JACOB CLAYTON SENTENCING - DUI MURDER 5-24-19 .jpg

Jacob Clayton was sentenced to seven-years behind bars, after pleading guilty to manslaughter in April.

LOUISVILLE, Ky. (WDRB) -- A man who admits he was drunk when he caused a deadly crash on I-264 is headed to prison.

Jacob Clayton was sentenced to seven years behind bars after pleading guilty to manslaughter in April.

Clayton was driving on the Watterson Expressway near Taylor Boulevard on Oct. 20, 2018, when a car in front of him hit its brakes and he swerved into the emergency lane to avoid a crash. Clayton's car hit a stalled vehicle on the side of the road, killing 35-year-old LaDavid DeLorch.

Clayton failed a field sobriety test and his blood alcohol had a level of .13. In court Thursday he apologized to DeLorch's family.

"I wish more than anything that I could go back and undo it all. And I want to offer my most sincere condolences to the family of Mr. Delorch," Clayton said.

JACOB CLAYTON SENTENCING - SISTER - EBONY DELORCH  5-24-19 .jpg

Ebony DeLorch spoke at the sentencing of Jacob Clayton, who pleaded guilty to the DUI crash that killed her brother, LaDavid DeLorch in October 2018. 

Wearing t-shirts in memory of DeLorch, his family stood united through the heartache. 

"The only reason I say I forgive him is because I got God in me," said Shawna Breeding, DeLorch's cousin. "I forgive him, but I will never forget, ever."

Family members of DeLorch were in the courtroom during the sentencing and wiped tears from their eyes as his sister, Ebony DeLorch, spoke.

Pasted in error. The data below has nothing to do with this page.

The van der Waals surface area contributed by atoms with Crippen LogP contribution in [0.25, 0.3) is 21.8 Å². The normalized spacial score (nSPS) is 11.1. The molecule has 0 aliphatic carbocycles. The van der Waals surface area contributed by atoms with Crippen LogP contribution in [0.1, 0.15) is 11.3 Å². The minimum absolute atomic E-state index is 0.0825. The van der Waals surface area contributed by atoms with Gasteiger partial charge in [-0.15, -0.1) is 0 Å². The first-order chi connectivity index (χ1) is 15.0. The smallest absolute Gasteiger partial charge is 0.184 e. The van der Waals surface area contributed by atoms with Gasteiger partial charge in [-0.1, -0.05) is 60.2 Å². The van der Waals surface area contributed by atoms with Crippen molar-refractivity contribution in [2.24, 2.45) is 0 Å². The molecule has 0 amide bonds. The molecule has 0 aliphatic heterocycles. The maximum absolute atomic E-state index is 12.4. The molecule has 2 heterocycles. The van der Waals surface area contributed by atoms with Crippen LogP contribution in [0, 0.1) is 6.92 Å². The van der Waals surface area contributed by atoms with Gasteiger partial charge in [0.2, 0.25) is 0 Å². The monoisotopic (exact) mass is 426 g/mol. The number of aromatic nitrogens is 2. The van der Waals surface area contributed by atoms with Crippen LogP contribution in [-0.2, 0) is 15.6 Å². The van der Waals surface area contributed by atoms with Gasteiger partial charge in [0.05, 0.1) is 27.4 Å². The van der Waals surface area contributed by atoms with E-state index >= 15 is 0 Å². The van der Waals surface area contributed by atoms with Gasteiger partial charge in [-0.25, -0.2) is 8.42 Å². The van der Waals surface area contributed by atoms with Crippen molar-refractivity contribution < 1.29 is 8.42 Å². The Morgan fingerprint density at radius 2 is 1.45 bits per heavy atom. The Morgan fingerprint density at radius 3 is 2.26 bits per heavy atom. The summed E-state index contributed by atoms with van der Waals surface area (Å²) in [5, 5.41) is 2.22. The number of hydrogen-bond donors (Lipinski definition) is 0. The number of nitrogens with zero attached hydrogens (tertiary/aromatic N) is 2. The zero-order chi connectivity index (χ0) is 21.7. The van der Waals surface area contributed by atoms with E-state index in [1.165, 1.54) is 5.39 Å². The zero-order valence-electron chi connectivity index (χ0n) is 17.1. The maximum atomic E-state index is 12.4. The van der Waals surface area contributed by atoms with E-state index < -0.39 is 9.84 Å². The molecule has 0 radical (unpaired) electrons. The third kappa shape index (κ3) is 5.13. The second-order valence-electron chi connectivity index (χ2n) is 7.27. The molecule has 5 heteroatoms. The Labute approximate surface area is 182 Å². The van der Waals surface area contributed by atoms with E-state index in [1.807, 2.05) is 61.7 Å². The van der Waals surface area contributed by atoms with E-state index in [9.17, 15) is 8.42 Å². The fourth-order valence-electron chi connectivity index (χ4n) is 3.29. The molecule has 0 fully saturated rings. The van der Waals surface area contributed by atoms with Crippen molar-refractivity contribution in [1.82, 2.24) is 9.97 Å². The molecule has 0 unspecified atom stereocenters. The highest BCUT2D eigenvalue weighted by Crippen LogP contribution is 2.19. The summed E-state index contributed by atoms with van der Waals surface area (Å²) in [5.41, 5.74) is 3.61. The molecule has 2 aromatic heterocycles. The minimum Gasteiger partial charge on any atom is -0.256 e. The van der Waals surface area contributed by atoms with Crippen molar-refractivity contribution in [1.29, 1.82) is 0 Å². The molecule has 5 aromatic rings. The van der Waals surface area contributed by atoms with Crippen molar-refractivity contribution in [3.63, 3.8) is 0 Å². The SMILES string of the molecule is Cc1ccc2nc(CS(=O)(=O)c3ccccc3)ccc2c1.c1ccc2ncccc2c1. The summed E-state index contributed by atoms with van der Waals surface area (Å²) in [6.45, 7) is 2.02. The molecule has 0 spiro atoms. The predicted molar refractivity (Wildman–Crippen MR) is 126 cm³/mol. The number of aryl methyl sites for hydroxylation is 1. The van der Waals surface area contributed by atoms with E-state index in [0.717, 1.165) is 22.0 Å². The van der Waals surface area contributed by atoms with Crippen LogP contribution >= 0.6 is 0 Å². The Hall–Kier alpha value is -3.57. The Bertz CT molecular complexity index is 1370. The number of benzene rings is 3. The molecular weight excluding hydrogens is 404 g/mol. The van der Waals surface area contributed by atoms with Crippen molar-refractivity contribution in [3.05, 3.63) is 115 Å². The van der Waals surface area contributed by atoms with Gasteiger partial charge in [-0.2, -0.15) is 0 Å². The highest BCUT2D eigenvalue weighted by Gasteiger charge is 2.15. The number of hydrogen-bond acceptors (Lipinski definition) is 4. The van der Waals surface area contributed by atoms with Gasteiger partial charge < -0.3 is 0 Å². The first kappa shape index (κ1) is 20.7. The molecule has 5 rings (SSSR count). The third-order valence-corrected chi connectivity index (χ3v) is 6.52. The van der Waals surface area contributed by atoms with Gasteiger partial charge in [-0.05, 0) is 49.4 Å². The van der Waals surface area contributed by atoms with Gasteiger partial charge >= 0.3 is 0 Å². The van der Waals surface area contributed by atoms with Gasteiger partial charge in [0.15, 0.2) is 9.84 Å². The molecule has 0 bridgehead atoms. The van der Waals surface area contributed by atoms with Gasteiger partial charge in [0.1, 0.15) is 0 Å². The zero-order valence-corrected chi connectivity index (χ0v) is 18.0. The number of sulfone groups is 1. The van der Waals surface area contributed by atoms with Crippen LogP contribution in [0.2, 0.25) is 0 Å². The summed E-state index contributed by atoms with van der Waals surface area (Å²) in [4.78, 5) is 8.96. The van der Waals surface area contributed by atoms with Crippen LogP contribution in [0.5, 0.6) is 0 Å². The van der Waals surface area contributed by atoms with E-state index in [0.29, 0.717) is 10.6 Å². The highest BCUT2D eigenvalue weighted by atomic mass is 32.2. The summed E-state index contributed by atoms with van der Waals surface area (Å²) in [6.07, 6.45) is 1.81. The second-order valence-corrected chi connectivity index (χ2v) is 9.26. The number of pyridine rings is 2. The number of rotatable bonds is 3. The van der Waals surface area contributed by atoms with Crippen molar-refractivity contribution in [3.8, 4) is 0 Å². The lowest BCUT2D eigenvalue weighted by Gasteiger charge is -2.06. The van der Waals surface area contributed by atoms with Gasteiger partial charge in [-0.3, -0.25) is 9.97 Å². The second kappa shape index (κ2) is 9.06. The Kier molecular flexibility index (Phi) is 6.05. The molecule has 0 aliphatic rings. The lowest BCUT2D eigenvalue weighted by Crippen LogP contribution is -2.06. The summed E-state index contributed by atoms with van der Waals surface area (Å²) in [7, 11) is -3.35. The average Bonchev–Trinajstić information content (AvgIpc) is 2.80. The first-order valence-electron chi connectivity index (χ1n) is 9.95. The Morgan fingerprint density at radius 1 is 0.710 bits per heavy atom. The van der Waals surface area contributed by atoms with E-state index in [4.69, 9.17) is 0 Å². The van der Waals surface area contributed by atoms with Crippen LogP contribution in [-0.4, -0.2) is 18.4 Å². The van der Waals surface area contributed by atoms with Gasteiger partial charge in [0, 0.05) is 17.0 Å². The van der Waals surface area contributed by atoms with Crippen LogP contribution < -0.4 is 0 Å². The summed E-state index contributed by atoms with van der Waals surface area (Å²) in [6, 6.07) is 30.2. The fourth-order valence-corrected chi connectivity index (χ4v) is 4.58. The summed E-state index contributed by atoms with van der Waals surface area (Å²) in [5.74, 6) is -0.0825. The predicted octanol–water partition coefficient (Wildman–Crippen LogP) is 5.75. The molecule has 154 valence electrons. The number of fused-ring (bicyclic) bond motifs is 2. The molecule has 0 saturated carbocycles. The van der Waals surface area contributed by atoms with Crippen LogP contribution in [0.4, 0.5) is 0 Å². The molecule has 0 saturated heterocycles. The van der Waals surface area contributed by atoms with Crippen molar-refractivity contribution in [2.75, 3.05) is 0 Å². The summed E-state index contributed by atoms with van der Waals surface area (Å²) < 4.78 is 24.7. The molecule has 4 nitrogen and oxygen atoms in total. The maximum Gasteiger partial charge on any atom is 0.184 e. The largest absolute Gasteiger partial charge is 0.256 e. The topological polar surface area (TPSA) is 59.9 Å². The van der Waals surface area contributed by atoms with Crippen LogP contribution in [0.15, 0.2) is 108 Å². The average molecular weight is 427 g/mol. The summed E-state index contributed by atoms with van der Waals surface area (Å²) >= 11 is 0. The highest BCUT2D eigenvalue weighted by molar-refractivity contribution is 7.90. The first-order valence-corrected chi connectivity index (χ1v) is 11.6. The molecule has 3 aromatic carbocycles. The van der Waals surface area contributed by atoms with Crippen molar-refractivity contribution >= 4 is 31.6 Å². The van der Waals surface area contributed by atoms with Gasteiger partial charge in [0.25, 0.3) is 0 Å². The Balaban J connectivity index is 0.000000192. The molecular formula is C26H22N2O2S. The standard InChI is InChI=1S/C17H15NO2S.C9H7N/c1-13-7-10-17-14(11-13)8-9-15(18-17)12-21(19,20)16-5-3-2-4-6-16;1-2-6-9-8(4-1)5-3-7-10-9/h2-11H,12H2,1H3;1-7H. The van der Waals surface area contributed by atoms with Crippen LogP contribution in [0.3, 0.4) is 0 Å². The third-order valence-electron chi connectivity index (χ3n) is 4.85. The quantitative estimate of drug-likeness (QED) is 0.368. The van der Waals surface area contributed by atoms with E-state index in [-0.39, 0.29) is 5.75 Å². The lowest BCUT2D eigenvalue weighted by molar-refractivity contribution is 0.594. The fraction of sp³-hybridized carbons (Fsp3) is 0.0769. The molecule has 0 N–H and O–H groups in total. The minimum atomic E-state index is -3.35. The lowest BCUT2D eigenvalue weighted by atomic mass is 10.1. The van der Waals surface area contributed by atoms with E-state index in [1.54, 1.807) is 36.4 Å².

"We can never get back what you took from us -- all because of your selfishness -- careless and reckless decisions. You should know better by now," she said.

Breeding says losing DeLorch has affected their whole family.

"I can't sleep. I couldn't eat. I got to take counseling. It's bad," she said.

She was one of the first to arrive after hearing DeLorch was in a crash.

"When I went up to the car and not see my cousin, it hurt me. He was in there and was gone. It hurt my soul," she said.

DeLorch had talked to his sister when he ran out gas, telling her not to come and get him because it was dark and too dangerous.

Ebony got a call later, that her brother was dead.

"All I could think about, 'Is this real? Did he suffer? Or did he save me from ending up right beside him?'" she said. "I prayed, 'God have mercy on him.'"

"You take somebody precious away from his son, all because you want to drink and drive?" Breeding said. "And I think, 'That's not right.'"

Clayton told the victim's family that he has sobered up and has now committed his life to speaking about the dangers of drinking and driving.

"He gets phone calls, visits," Breeding said. "LaDavid don't, so it's going to hurt us for dear life. It's a bad thing to say, but I think 7 years is not good enough.

"Yeah we get to go and see him at the gravesite somewhere where nobody will want to go."

Some other family members say they're not ready to forgive Clayton just yet.

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Valerie Chinn joined WDRB in 2001. She focuses on investigative journalism and anchors WDRB News at 11:30 and Noon. Got a tip? Reach Valerie at 502-585-0875 and vchinn@wdrb.com